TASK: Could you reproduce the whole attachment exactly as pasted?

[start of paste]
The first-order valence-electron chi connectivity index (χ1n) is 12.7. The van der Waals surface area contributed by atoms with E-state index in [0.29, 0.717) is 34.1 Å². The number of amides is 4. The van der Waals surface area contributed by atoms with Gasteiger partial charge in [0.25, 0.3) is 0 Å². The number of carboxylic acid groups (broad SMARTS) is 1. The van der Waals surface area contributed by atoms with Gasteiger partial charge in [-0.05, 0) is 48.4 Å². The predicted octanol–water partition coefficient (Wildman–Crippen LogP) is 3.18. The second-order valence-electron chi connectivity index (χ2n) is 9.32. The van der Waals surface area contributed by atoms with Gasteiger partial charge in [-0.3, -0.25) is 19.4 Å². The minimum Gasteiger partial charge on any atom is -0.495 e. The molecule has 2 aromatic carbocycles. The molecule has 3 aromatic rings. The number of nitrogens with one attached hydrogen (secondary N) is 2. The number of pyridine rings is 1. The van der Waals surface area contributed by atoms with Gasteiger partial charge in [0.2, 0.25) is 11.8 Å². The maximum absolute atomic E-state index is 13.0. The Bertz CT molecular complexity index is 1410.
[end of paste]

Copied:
The first-order valence-electron chi connectivity index (χ1n) is 12.7. The van der Waals surface area contributed by atoms with E-state index in [0.29, 0.717) is 34.1 Å². The number of amides is 4. The van der Waals surface area contributed by atoms with Gasteiger partial charge in [0.25, 0.3) is 0 Å². The number of carboxylic acid groups (broad SMARTS) is 1. The van der Waals surface area contributed by atoms with Gasteiger partial charge in [-0.05, 0) is 48.4 Å². The predicted octanol–water partition coefficient (Wildman–Crippen LogP) is 3.18. The second-order valence-electron chi connectivity index (χ2n) is 9.32. The van der Waals surface area contributed by atoms with Gasteiger partial charge in [-0.3, -0.25) is 19.4 Å². The minimum Gasteiger partial charge on any atom is -0.495 e. The molecule has 2 aromatic carbocycles. The molecule has 3 aromatic rings. The number of nitrogens with one attached hydrogen (secondary N) is 2. The number of pyridine rings is 1. The van der Waals surface area contributed by atoms with Gasteiger partial charge in [0.2, 0.25) is 11.8 Å². The maximum absolute atomic E-state index is 13.0. The Bertz CT molecular complexity index is 1410.